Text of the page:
As for her parenting style, Davis is making certain not to repeat mistakes from her own childhood. “It’s important to me that my kids feel acknowledged,” says Davis, who grew up with an older brother in Wareham, Massachusetts. “I was raised in a generation where we were taught to stifle things. It was like, ‘Don’t cry.’ Or, as soon as you fell down, you were told, ‘That didn’t hurt.’ Kids were supposed to be seen but not heard, like they were furniture or pets or something. I’m making a point of letting my kids know it’s OK to express themselves. I try not to decide for them what they’re feeling. I want them to know they don’t have to hide their emotions.”
Their mother seems to have taken that lesson to heart. Asked about turning 50, she doesn’t hesitate to roll her eyes and groan. “Actually, I am OK with it,” Davis says a few moments later. “I don’t exactly want to jump up and down on Oprah’s couch, but I’m at peace with it. I feel like my life has gotten better with every year that goes by, and so I really don’t fear getting older. And this is going to sound crazy, but I like the way I look now more than I did ten years ago. I feel like I’ve settled into my looks more and that I’m more at ease, and it shows. I’m not saying I’ll still feel that way when I’m 70, but for now, I’m pretty content.”
Her happiness has been coming through on the set of Commander in Chief. Peter Coyote, who has guest-starred on the show, says that of all the stars he’s worked with, Davis is “my favorite. She has no entourage and no attitude. Between takes, she sits with everyone, knitting, chatting, and playing practical jokes. She is a joy.”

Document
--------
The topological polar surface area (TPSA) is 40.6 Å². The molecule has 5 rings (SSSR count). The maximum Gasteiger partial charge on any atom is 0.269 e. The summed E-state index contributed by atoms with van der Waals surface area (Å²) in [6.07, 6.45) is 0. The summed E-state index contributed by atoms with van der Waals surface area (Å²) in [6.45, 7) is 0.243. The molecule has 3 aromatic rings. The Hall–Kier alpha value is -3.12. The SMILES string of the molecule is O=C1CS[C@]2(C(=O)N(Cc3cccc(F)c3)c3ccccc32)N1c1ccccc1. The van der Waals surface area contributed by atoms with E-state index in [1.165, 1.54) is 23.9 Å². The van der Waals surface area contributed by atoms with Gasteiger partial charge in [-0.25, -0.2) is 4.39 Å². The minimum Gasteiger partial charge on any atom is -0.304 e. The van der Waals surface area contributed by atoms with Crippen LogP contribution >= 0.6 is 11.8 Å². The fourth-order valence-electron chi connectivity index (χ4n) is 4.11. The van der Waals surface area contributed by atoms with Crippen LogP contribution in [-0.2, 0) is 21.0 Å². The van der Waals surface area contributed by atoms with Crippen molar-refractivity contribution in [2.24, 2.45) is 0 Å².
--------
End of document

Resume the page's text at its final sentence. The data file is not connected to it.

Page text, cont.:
Playing the president of the United States has come naturally to Davis. In 2004, she founded an activist group called See Jane, which seeks to improve the portrayals of girls and women in the media. Now she hopes her television role will inspire other changes.
“I cannot tell you how many people ask me, ‘So do you think there will ever be a female president in real life?’ I mean, why shouldn’t there be?” she says, her voice rising. “When people ask me that, it really makes me want to examine why the idea of women in power is so threatening.”
But she won’t be able to get to that today. With her pancakes long since polished off, Davis needs to get home for bath time with her kids. “My daughter won’t even get her face wet, but my sons literally submerge themselves and try to swim laps in the tub. They stick their whole heads under and blow bubbles,” she says with a delighted laugh. “I can’t tell you how much I look forward to it.” She slings her bag over her shoulder and hurries off into the night. With any luck, she’ll be right on time.